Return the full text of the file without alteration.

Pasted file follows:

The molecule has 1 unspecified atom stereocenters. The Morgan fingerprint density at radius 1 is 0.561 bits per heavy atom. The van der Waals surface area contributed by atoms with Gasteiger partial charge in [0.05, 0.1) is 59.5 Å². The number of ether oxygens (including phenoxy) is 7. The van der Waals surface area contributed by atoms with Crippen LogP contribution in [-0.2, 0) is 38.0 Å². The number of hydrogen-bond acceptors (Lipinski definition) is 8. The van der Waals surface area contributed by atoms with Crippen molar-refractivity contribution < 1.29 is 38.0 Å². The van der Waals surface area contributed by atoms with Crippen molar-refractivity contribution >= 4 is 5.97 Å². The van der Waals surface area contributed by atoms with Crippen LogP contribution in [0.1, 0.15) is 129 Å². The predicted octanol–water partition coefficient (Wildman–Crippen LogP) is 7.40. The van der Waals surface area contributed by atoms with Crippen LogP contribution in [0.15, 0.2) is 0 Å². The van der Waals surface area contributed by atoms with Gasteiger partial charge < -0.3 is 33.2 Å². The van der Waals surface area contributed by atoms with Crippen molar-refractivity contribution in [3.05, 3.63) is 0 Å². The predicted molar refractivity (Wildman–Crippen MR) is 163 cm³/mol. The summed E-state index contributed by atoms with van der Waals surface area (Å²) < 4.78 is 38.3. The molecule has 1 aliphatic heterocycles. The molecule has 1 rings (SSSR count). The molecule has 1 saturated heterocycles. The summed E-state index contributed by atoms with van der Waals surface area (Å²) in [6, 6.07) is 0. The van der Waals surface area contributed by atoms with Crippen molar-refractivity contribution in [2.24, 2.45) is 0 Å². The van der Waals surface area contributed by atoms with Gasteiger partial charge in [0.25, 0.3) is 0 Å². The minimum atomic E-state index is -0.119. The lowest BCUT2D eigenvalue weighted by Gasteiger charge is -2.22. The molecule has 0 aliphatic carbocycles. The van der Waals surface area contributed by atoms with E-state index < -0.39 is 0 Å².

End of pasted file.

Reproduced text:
The molecule has 1 unspecified atom stereocenters. The Morgan fingerprint density at radius 1 is 0.561 bits per heavy atom. The van der Waals surface area contributed by atoms with Gasteiger partial charge in [0.05, 0.1) is 59.5 Å². The number of ether oxygens (including phenoxy) is 7. The van der Waals surface area contributed by atoms with Crippen LogP contribution in [-0.2, 0) is 38.0 Å². The number of hydrogen-bond acceptors (Lipinski definition) is 8. The van der Waals surface area contributed by atoms with Crippen molar-refractivity contribution < 1.29 is 38.0 Å². The van der Waals surface area contributed by atoms with Crippen molar-refractivity contribution >= 4 is 5.97 Å². The van der Waals surface area contributed by atoms with Crippen LogP contribution in [0.1, 0.15) is 129 Å². The predicted octanol–water partition coefficient (Wildman–Crippen LogP) is 7.40. The van der Waals surface area contributed by atoms with Crippen LogP contribution in [0.15, 0.2) is 0 Å². The van der Waals surface area contributed by atoms with Gasteiger partial charge < -0.3 is 33.2 Å². The van der Waals surface area contributed by atoms with Crippen molar-refractivity contribution in [3.05, 3.63) is 0 Å². The predicted molar refractivity (Wildman–Crippen MR) is 163 cm³/mol. The summed E-state index contributed by atoms with van der Waals surface area (Å²) < 4.78 is 38.3. The molecule has 1 aliphatic heterocycles. The molecule has 1 rings (SSSR count). The molecule has 1 saturated heterocycles. The summed E-state index contributed by atoms with van der Waals surface area (Å²) in [6, 6.07) is 0. The van der Waals surface area contributed by atoms with Crippen molar-refractivity contribution in [2.24, 2.45) is 0 Å². The van der Waals surface area contributed by atoms with Gasteiger partial charge in [0.25, 0.3) is 0 Å². The minimum atomic E-state index is -0.119. The lowest BCUT2D eigenvalue weighted by Gasteiger charge is -2.22. The molecule has 0 aliphatic carbocycles. The van der Waals surface area contributed by atoms with E-state index < -0.39 is 0 Å².